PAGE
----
The approach you use when building your menu structure also comes into play. If you want your authors to insert a table, it makes logical sense to include it in the “Insert” menu. Looking for Word Count or Spell Check? Check out the “Tools” menu. It just makes so much sense.

Different rules for different use cases

One hesitation I had for not using the menu was the use of an unexpected UI element within a web app. Your browser has a menu - and users expect this - but do they expect a menu within your actual interface? If you’re using a desktop app, you expect a “File” menu, and you expect “Save” to open up the system’s save dialog.

But if you’re creating an article editor in a web app, a “Save” item in a “File” menu is bigger than just the WYSIWYG component. In this context, “Save” is ambiguous: will it save the editor content only, or the whole article object? And if it's the whole object, what does that mean for validation and other data properties? On to “Print” - should it print the whole page, or just the editor? Print what you see, or a preview of what it would actually look like when inserted into place? And “New” - does that need to hook into the single page router to actually create a new dialog, or just clear the editor?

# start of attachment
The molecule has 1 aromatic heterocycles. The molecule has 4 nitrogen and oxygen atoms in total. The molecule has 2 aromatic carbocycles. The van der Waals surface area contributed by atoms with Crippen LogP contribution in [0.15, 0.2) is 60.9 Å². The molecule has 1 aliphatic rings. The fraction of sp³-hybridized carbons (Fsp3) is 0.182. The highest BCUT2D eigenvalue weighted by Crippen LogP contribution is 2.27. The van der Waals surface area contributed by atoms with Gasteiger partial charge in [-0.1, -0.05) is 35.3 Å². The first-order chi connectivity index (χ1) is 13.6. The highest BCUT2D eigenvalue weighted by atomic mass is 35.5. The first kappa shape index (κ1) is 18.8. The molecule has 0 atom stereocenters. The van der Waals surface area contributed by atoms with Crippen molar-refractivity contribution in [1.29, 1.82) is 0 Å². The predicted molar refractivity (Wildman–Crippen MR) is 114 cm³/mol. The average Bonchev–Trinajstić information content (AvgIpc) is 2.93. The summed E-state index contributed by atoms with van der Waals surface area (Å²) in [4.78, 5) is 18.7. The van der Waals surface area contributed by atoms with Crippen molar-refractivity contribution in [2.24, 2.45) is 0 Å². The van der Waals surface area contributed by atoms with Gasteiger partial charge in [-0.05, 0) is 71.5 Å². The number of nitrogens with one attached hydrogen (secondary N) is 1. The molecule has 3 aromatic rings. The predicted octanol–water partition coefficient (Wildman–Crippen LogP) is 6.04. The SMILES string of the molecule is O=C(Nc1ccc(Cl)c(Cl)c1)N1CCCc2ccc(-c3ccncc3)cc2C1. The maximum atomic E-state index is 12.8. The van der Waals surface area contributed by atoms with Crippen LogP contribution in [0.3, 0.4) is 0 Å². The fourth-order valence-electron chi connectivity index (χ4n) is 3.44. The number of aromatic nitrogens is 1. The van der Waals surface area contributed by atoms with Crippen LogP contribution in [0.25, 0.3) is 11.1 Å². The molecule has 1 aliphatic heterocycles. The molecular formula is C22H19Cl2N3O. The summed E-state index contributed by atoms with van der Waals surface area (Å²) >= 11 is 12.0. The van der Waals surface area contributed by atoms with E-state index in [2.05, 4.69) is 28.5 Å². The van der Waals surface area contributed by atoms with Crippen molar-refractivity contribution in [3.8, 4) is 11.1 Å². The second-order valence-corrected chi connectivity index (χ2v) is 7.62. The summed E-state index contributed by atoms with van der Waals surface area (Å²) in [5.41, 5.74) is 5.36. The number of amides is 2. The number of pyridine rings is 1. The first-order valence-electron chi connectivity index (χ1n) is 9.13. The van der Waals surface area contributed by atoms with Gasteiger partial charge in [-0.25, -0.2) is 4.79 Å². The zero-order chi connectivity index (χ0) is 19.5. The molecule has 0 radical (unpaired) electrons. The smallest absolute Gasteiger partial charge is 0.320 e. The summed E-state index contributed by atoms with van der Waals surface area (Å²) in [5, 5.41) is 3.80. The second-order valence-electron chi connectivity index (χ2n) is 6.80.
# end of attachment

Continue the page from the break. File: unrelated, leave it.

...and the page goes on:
These ambiguities made me instantly dismiss using a menu. However, with TinyMCE 5’s menu and menubar configuration, developers can tailor the options to suit their use case - and for me, that is removing the “File” menu:

tinymce.init({
  /* … */
  menubar: "edit insert view format table tools"
});

If you were to use TinyMCE in a different context - maybe an object that is just content and no other properties - “File“ may make more sense. But it all depends on how you’re using TinyMCE as to which approach you take: and TinyMCE is flexible enough to be configured to suit us all.

If you’re writing plugins…